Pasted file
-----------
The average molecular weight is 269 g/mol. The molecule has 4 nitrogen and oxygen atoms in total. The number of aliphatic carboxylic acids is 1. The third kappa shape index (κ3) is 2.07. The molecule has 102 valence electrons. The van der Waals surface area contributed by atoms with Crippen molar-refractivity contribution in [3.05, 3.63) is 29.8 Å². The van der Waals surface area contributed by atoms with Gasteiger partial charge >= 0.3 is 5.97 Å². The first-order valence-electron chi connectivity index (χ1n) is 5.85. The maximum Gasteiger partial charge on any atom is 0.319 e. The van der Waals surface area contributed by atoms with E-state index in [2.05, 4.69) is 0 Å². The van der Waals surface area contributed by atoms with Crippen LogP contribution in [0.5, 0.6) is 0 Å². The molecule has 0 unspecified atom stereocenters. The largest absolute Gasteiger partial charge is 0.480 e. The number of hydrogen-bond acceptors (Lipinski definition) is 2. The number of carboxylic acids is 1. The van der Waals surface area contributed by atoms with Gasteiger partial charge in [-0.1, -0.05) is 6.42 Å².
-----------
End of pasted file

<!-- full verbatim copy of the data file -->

The average molecular weight is 269 g/mol. The molecule has 4 nitrogen and oxygen atoms in total. The number of aliphatic carboxylic acids is 1. The third kappa shape index (κ3) is 2.07. The molecule has 102 valence electrons. The van der Waals surface area contributed by atoms with Crippen molar-refractivity contribution in [3.05, 3.63) is 29.8 Å². The van der Waals surface area contributed by atoms with Gasteiger partial charge >= 0.3 is 5.97 Å². The first-order valence-electron chi connectivity index (χ1n) is 5.85. The maximum Gasteiger partial charge on any atom is 0.319 e. The van der Waals surface area contributed by atoms with E-state index in [2.05, 4.69) is 0 Å². The van der Waals surface area contributed by atoms with Crippen LogP contribution in [0.5, 0.6) is 0 Å². The molecule has 0 unspecified atom stereocenters. The largest absolute Gasteiger partial charge is 0.480 e. The number of hydrogen-bond acceptors (Lipinski definition) is 2. The number of carboxylic acids is 1. The van der Waals surface area contributed by atoms with Gasteiger partial charge in [-0.1, -0.05) is 6.42 Å².